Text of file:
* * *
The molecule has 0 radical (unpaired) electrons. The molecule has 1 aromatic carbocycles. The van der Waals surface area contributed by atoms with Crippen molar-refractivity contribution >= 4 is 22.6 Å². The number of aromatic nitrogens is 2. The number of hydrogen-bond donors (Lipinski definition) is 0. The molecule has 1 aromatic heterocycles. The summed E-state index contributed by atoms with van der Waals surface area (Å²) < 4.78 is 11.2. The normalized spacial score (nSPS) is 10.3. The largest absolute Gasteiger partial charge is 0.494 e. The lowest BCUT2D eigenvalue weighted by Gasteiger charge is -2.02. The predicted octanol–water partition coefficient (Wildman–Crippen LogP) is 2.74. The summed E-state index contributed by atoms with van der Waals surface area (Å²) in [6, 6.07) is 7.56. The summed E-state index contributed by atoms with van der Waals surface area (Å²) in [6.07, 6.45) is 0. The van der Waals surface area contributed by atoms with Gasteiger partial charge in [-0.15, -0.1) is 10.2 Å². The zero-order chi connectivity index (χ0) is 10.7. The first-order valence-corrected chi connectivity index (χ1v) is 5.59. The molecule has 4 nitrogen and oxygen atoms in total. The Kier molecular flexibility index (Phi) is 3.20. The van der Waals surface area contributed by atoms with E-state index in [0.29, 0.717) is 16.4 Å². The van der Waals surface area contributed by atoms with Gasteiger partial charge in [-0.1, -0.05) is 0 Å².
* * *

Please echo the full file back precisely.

The molecule has 0 radical (unpaired) electrons. The molecule has 1 aromatic carbocycles. The van der Waals surface area contributed by atoms with Crippen molar-refractivity contribution >= 4 is 22.6 Å². The number of aromatic nitrogens is 2. The number of hydrogen-bond donors (Lipinski definition) is 0. The molecule has 1 aromatic heterocycles. The summed E-state index contributed by atoms with van der Waals surface area (Å²) < 4.78 is 11.2. The normalized spacial score (nSPS) is 10.3. The largest absolute Gasteiger partial charge is 0.494 e. The lowest BCUT2D eigenvalue weighted by Gasteiger charge is -2.02. The predicted octanol–water partition coefficient (Wildman–Crippen LogP) is 2.74. The summed E-state index contributed by atoms with van der Waals surface area (Å²) in [6, 6.07) is 7.56. The summed E-state index contributed by atoms with van der Waals surface area (Å²) in [6.07, 6.45) is 0. The van der Waals surface area contributed by atoms with Gasteiger partial charge in [-0.15, -0.1) is 10.2 Å². The zero-order chi connectivity index (χ0) is 10.7. The first-order valence-corrected chi connectivity index (χ1v) is 5.59. The molecule has 4 nitrogen and oxygen atoms in total. The Kier molecular flexibility index (Phi) is 3.20. The van der Waals surface area contributed by atoms with E-state index in [0.29, 0.717) is 16.4 Å². The van der Waals surface area contributed by atoms with Gasteiger partial charge in [-0.1, -0.05) is 0 Å².